The Wildcats now sit with a 2-7 overall record and an 0-6 Pac-12 record.
Here’s what we learned from the game:
A three-man rush against Luke Falk isn’t effective
From the get-go, Arizona’s plan to slow down Luke Falk and WSU’s Air Raid was to rush three and drop as many players into coverage as possible.
It didn’t work.
Falk completed 32 of his 35 passing attempts for 311 yards and four touchdowns. He became the first quarterback this season to complete over 90 percent of his passes (with a minimum of 20 passes thrown).
Meanwhile, Tyler Hilinski, who replaced Falk after the game got out of hand, completed 15 of his 17 pass attempts for 163 yards and two touchdowns.
The Wildcats were going to have a difficult time stopping WSU no matter what their schemes were, but rushing three — and therefore getting zero pressure on Falk and Hilinski — certainly didn’t appear to be the right call.
Arizona didn’t record a single quarterback hit or hurry against the Cougars’ quarterbacks.
It doesn’t matter who Arizona’s QB is
Arizona’s offense is horrible, to say the least.
The Wildcats have scored 31 points combined in their last three games, and only twice this season have they cracked the 30-point mark, and that was against Hawaii and Grambling State.
Against Washington State, Arizona’s three quarterbacks — Brandon Dawkins, Anu Solomon, and Khalil Tate — struggled, combining to go 11 for 23 with 128 passing yards, 48 rushing yards, one touchdown, and two interceptions.
There’s been constant talk about which quarterback Rich Rodriguez should hand the reigns of the offense to, but frankly it doesn’t matter — none of the quarterbacks are in a position to succeed.
The offensive line has done a poor job of pass-protecting and, of course, Arizona’s running back situation is dire, as it’s being forced to use converted wide receiver Samajie Grant as the starting running back.
Just taking those two things into account, it already puts Arizona’s quarterbacks behind the 8-ball to running an effective offense, and they haven’t been able to overcome it.
Brandon Dawkins has struggled against Pac-12 opponents, completing just 51 percent of his passes on just 6.75 yards per attempt. He also has thrown more interceptions (5) than touchdowns (4) against Pac-12 foes. And of the eight rushing touchdowns he’s scored this year, only three have come in Pac-12 play.
Part of his struggles — perhaps a large part — are because of the injuries (rib injury, concussion) that he’s suffered from, but when he’s been on the field lately, he’s simply been ineffective.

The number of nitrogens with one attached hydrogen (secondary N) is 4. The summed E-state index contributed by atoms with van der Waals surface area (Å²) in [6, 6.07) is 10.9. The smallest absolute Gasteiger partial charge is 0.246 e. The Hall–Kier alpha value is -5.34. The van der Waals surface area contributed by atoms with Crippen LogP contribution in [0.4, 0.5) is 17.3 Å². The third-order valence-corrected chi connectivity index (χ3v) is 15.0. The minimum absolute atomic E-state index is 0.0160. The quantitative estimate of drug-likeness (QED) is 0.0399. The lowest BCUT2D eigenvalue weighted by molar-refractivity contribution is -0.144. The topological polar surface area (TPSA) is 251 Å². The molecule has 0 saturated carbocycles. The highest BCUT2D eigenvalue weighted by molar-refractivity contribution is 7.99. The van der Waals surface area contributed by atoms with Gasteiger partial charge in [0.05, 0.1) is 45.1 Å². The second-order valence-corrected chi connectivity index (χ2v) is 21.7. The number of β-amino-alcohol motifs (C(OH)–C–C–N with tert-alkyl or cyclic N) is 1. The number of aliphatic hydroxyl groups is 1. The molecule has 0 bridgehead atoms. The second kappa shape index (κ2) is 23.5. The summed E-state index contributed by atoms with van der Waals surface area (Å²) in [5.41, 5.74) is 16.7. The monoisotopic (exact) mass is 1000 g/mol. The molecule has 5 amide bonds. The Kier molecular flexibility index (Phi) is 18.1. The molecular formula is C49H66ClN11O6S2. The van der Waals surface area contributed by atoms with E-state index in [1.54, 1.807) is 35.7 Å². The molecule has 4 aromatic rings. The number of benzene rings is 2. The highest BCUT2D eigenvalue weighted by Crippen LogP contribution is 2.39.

In his last two games, he’s just 6 for 19 through the air for 112 yards, plus one touchdown, and two interceptions. His rushing numbers have tailed off too.
The problem is, Anu Solomon, returning from an injury himself, hasn’t been much better. Solomon is 9 for 16 for 122 yards with a touchdown and two interceptions since coming back from a knee injury, plus has -32 rushing yards, being unable to provide any sort of running threat.
And Tate, a 17-year-old true freshman, just isn’t ready to play at a high level (though at this point, letting him play through the growing pains might be the way to go).
Despite the quarterbacks’ individual woes, I don’t pin the offense’s ineptitude entirely on them. Again, it’s hard to expect any of the three to have any type of sustainable success with this offensive line and running back situation. They’re not getting any help.
Washington State had five sacks against Arizona, and limited the Wildcats to 3.6 yards per carry if you take away Grant’s 50-yard run.
Arizona’s offensive issues simply aren’t fixable, no matter which quarterback is sent out there.
It’s beat ASU or bust
Picking up its seventh loss, there’s no way for Arizona to make a bowl game in 2016.
It’s been a dismal season, but one thing can at least make it somewhat more palatable — a victory over ASU at Arizona Stadium on Nov. 25.
For more than one reason, too.
Sure, winning the Territorial Cup is always sweet, but it’s also possible the Wildcats will need to win that game to avoid going winless in Pac-12 play, seeing that their next two games are versus a ranked Colorado team and at Oregon State (Arizona is winless on the road).
In other words, ASU likely represents the most beatable opponent remaining on the schedule. Lose that game and we might be talking about a 2-10 season with an 0-9 Pac-12 record, which would be Arizona’s worst season since 2003.
Win that game and it’s “hey, it was still an awful season, but at least we get to house the Territorial Cup and have bragging rights over ASU fans for a year.”
You can follow this author on Twitter at @RKelapire